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James P. Frederick

James Frederick’s Answers

13,651 total


  • Regarding decedent's medical debts & notice to creditors

    Mom died in March & left me as Trustee. A year before she passed she had been in a rehab facility before moving to assisted living. Over the holiday Nov-Dec (before her passing), she received. a bill for additional expenses from Rehab. A subs...

    James’s Answer

    • Selected as best answer

    More information is needed, but I agree with Mr. Conway that you would want to send them a Notice to Known Creditors form, which you can find, here: http://courts.mi.gov/Administration/SCAO/Forms/courtforms/estatestrusts/pc578.pdf

    They have either a month from the date of your providing that form or 4 months from the date of publication of the Notice in the paper, in order to file a claim against the estate. If they fail to do so, their claim would be barred. I would write them a letter and send the above form. If they respond by filing a claim, you will need to decide if the charges are legitimate or not. If the charges are legitimate, I am not sure what basis you would have for disallowing them, but at that point, it might make sense to consult with an attorney to determine how to proceed. If they do not file a claim, you do not need to worry about them.

    James Frederick

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  • How can I transfer Legal Guardianship to a close friend in Ohio? Guardian is not a relative. I am Biological Parent.

    This transfer is agreed on by all parties (Biological Parents, Son, and to-be Legal guardian)

    James’s Answer

    Guardianship is handled through the probate court. That would be the only way to accomplish what you have mentioned. Without knowing more about your situation, it is tough to tell, but another option that falls short of a guardianship would be a delegation of parental authority, by way of a power of attorney form. Such forms are valid for six months at a time and can be extended for additional six month intervals as necessary or desirable. This eliminates the need for court. It also eliminates the need for ongoing responsibilities to the court.

    James Frederick

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  • Do I need a lawyer to put a boat in my name. That was to be mine. At the time of death from the person who bought it?

    My elderly neighbor that I've known all my life. Had become ill the last 2 yrs. I became his caregiver. During those 2 yrs he bought a pontoon boat. And put it in writing that upon his death the pontoon was to be given to me. He signed it along wi...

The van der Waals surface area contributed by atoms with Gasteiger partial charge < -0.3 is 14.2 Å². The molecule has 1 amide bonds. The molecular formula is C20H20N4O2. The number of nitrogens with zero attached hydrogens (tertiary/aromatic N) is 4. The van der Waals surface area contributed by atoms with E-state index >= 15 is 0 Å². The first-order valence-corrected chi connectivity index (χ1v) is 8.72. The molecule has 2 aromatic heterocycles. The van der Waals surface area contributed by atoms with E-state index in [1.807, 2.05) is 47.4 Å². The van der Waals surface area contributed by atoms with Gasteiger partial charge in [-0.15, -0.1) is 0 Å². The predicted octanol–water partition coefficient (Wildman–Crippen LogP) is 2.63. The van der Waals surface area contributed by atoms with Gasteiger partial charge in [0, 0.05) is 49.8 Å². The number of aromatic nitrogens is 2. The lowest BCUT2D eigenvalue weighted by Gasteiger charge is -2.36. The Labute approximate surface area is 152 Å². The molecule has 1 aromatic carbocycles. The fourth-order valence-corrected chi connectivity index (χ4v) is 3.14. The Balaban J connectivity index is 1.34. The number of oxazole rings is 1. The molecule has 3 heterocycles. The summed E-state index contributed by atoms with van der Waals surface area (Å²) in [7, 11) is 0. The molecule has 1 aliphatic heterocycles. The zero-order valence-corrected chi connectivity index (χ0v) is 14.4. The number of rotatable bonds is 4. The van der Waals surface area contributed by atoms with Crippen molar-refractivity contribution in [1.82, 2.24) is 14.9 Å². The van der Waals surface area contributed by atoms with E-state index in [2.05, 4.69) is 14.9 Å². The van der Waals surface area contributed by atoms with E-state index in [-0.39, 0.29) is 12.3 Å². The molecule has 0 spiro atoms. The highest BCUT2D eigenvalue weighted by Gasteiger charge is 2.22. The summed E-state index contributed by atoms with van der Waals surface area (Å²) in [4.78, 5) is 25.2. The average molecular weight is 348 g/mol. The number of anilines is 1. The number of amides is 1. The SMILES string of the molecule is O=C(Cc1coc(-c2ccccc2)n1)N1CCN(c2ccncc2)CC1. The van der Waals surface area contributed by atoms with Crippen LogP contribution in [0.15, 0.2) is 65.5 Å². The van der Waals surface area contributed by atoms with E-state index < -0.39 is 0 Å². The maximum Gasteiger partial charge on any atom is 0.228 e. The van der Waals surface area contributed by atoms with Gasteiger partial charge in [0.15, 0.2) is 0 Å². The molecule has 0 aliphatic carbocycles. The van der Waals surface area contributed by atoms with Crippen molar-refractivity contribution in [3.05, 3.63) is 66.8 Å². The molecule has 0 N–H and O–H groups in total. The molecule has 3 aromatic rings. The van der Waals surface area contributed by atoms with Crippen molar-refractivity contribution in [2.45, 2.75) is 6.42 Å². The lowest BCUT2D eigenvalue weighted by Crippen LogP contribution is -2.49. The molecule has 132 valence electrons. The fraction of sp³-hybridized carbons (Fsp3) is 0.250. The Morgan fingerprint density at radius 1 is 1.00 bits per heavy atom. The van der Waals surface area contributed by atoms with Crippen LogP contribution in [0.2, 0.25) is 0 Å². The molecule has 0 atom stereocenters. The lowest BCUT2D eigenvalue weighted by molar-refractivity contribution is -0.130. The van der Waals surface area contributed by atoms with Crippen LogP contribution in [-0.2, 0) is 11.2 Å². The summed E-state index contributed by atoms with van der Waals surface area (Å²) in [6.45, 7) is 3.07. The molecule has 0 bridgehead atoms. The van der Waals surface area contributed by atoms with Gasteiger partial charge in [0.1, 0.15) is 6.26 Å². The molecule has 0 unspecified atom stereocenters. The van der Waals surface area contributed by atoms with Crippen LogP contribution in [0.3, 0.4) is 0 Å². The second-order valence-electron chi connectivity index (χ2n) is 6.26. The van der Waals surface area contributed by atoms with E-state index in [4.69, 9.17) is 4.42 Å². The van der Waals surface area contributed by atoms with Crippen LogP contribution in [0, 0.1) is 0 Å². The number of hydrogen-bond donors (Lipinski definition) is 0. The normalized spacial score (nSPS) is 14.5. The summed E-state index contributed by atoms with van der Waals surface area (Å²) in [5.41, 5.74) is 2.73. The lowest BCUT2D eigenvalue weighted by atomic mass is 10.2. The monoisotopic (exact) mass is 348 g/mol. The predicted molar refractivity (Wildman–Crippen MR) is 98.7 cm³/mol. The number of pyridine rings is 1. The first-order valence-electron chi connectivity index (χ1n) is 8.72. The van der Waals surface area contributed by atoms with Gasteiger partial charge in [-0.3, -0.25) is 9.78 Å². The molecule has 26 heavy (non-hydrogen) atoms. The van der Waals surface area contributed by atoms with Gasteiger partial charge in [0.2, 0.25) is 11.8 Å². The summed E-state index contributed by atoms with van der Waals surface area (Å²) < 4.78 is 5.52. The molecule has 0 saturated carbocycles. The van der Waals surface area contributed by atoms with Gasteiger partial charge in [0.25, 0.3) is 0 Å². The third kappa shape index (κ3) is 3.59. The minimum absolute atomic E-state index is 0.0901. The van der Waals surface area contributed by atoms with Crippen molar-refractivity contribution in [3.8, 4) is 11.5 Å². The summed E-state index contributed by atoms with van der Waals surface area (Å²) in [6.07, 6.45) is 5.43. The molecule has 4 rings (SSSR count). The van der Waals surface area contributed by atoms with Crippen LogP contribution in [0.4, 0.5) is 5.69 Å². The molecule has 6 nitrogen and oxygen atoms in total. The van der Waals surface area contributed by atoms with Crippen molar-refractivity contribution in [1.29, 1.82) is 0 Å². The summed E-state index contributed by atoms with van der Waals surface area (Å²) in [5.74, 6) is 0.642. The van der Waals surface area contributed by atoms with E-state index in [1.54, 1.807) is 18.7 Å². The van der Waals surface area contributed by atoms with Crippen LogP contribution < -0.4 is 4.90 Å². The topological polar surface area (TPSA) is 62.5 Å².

James’s Answer

    I agree with Attorney Emaus. To be more specific, it is likely that you will need to petition the probate court to admit the writing as a Will. With vehicles, there is a special Michigan law that allows the heirs to avoid the need for probate, as long as the total value of vehicles is less than $60k. In your case, however, you are not an heir. The only way the boat would pass to you is under the writing, which you will ask the court to treat as a Will. Presumably, the son may try to fight you on this. You would have a much better chance of success with the help of a lawyer. Of course, this could become cost-prohibitive if the son fights you. If there is another Will, this would further complicate matters, and would force you to argue that the writing should be treated as a codicil to the Will.

    James Frederick

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  • My 16 yr old son is on probation and spiraling out of control. Can I give someone else temporary guardianship during this time?

    I have tried everything and nothing seems to get through to my son. We live waling distance from everything that appeals to him. I am considering letting him stay with someone from our church that can provide a less convenient neighborhood for w...

    James’s Answer

    As a parent, you can delegate your parental authority for a period of up to six months, (which can be renewed for additional six month periods), without giving up custody. This does not even need to be done through the court. Seeing a lawyer to set this up is probably a good idea. It should not be an expensive service. Of course, if your child does not agree with this, your child may have the option to seek emancipation, through the probate court. If that is granted, your parental rights WOULD be terminated.

    I hope that you are able to work things out so you can continue to have a relationship with your son. Hopefully, in time, he will realize that he does not know it all and you are not as clueless as he apparently thinks you now are. It is part of growing up and maturing. It sounds like he has a ways to go. I wish you the best of luck!

    James Frederick

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  • Is my new wife responsible for my child support that I owed from previous marriage.. if I die

    Can they take her assets

    James’s Answer